Champix - The "Quit Smoking" Prescription Drug
What is Champix?
Champix, generic name varenicline, is a prescription pill designed to help smokers stop smoking.
What alternatives are there to Champix?
There are lots of alternatives. Many people every year give up smoking through a variety of methods. The most important of these is willpower. Without your own will and desire to quit, none of the aids mentioned here will work, including prescription drugs. Having said that, there are now a number of products on the market than can help you, including nicotine replacement therapy, such nicotine patches, inhalators, nasal sprays or gum which, alongside willpower, can help you to quit. Some people also find success with hypnosis and / or self hypnosis tecniques, or other remedies such as acupuncture.
Electronic Cigarettes contain nicotine, but no tar or tobacco. However, they are not intended to be a nicotine replacement therapy nor are they intended to be an aid to stopping smoking.
Which quit smoking treatment is right for me?
This is something that can be decided between you and your doctor, in person or via an online consultation. The doctor will take into account factors including your age, your lifestyle and the number of cigarettes that you smoke.
How does Champix work?
Champix works primarily in two ways. Firstly, it reduces the smoker's craving for nicotine by binding to nicotine receptors in the brain and reduces the symptoms of withdrawal. Secondly, it reduces the satisfaction a smoker receives when smoking a cigarette.
How successful was it in clinical trials?
In trials, 44% of the group treated with Champix had stopped smoking after being treated for 12 weeks, as opposed to 11% of smokers taking the placebo. Over the same duration, it was also shown to be twice as effective as Zyban (bupropion), the other main anti-smoking drug treatment.
Has Champix been approved by the European Commission and the FDA for use as an aid to quitting smoking?
The European Commission approved Champix on September 29th, 2006 as a "stop smoking" aid for adults, based on the results from clinical trials. It should be noted that continued abstinence from cigarettes is higher (70% compared with 50%) when patients take the drug for 24 weeks as opposed to 12, so it may be appropriate for patients who have succeeded in quitting smoking at the 12 week point to take the drug for a further 12 weeks.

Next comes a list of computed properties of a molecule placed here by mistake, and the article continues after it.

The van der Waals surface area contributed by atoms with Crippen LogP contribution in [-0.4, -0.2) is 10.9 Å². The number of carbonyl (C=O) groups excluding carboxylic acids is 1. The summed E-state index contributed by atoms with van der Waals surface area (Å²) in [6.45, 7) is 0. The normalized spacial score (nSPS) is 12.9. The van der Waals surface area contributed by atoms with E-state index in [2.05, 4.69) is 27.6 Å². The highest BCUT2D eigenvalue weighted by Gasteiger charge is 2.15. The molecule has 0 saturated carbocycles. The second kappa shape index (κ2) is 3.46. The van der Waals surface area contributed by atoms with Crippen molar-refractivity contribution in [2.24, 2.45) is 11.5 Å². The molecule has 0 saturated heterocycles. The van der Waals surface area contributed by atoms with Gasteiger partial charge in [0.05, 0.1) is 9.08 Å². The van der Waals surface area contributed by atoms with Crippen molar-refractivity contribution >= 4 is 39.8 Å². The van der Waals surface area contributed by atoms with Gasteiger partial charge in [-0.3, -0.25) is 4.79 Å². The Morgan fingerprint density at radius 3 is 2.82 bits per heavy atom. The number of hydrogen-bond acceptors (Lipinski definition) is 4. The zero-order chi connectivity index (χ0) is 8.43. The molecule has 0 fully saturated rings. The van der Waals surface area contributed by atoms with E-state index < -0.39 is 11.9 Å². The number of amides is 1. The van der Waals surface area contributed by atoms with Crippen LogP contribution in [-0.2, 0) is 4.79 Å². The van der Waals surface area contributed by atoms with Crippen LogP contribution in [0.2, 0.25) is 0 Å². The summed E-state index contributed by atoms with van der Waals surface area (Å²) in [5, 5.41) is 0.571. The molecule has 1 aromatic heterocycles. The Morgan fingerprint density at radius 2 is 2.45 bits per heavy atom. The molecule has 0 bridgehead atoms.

The FDA approved the drug in May 2006. See FDA approves novel drug for smoking cessation for further details.
Is Champix available on the NHS?
On May 31st, 2007 Nice (the National Institute for Health and Clinical Excellence) published draft guidance recommending that this drug should be available on NHS prescription. Further details on the Final Appraisal Determination period can be found on the NICE website.
It was approved for prescription on the NHS in Scotland on 14th January, 2007.
How is the drug taken and what is the recommended dose?
It is taken orally. For the first three days, the dosage is 0.5 mg once daily (the 0.5 mg tablet is white). For days four to seven, the dosage is 0.5 mg twice a day. From day eight until the end of the treatment, the dose is 1 mg twice a day (the 0.5 mg tablet is blue).
You should set a date to quit smoking, and start taking the drug one week before this date.
Did you know?
Champix is manufactured by Pfizer, the multinational drugs firm who discovered the erectile dysfunction drug Viagra and the cholesterol lowering drug Lipitor.
Champix is known as Chantix in the US, but its generic name is varenicline.
It was initially believed that Acomplia, the weight loss drug by Sanofi-Aventis, may be able to help you to quit smoking. However, this drug has now been completely withdrawn from the market due to safety concerns.
The scientist who invented varenicline is an ex-smoker, whose father died from a smoking related illness.
86,500 deaths in England are caused by smoking related diseases every year, which is about 240 deaths per day.
Designed by Webonicos